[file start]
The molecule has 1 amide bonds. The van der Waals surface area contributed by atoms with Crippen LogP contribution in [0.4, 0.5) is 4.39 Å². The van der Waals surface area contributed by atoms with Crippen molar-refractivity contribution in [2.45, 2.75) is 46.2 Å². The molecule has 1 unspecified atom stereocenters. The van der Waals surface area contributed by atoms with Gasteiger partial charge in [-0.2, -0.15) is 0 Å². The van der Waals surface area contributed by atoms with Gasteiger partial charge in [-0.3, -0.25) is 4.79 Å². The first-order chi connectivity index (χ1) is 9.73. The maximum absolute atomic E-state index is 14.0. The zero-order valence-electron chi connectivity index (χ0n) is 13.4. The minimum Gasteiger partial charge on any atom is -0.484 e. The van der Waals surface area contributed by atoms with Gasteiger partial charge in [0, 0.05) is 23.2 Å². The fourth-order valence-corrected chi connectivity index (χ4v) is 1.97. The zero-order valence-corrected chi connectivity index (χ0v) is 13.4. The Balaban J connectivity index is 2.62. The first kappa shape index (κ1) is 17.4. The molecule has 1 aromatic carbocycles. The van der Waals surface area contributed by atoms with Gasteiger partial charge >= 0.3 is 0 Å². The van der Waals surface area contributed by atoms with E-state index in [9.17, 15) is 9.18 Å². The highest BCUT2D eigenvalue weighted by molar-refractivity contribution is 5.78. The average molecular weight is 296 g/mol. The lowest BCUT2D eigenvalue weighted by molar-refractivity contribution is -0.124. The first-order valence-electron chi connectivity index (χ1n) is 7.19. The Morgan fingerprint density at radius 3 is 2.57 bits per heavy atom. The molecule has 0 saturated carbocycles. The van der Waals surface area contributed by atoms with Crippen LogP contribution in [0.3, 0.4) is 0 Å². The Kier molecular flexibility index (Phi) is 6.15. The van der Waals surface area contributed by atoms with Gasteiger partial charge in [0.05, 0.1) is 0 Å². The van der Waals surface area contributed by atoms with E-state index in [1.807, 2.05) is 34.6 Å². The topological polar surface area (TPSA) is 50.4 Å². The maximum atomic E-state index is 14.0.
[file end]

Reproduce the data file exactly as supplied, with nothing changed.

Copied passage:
The molecule has 1 amide bonds. The van der Waals surface area contributed by atoms with Crippen LogP contribution in [0.4, 0.5) is 4.39 Å². The van der Waals surface area contributed by atoms with Crippen molar-refractivity contribution in [2.45, 2.75) is 46.2 Å². The molecule has 1 unspecified atom stereocenters. The van der Waals surface area contributed by atoms with Gasteiger partial charge in [-0.2, -0.15) is 0 Å². The van der Waals surface area contributed by atoms with Gasteiger partial charge in [-0.3, -0.25) is 4.79 Å². The first-order chi connectivity index (χ1) is 9.73. The maximum absolute atomic E-state index is 14.0. The zero-order valence-electron chi connectivity index (χ0n) is 13.4. The minimum Gasteiger partial charge on any atom is -0.484 e. The van der Waals surface area contributed by atoms with Gasteiger partial charge in [0, 0.05) is 23.2 Å². The fourth-order valence-corrected chi connectivity index (χ4v) is 1.97. The zero-order valence-corrected chi connectivity index (χ0v) is 13.4. The Balaban J connectivity index is 2.62. The first kappa shape index (κ1) is 17.4. The molecule has 1 aromatic carbocycles. The van der Waals surface area contributed by atoms with Gasteiger partial charge >= 0.3 is 0 Å². The van der Waals surface area contributed by atoms with E-state index in [9.17, 15) is 9.18 Å². The highest BCUT2D eigenvalue weighted by molar-refractivity contribution is 5.78. The average molecular weight is 296 g/mol. The lowest BCUT2D eigenvalue weighted by molar-refractivity contribution is -0.124. The first-order valence-electron chi connectivity index (χ1n) is 7.19. The Morgan fingerprint density at radius 3 is 2.57 bits per heavy atom. The molecule has 0 saturated carbocycles. The van der Waals surface area contributed by atoms with Crippen LogP contribution in [0.3, 0.4) is 0 Å². The Kier molecular flexibility index (Phi) is 6.15. The van der Waals surface area contributed by atoms with Gasteiger partial charge in [0.05, 0.1) is 0 Å². The van der Waals surface area contributed by atoms with E-state index in [1.807, 2.05) is 34.6 Å². The topological polar surface area (TPSA) is 50.4 Å². The maximum atomic E-state index is 14.0.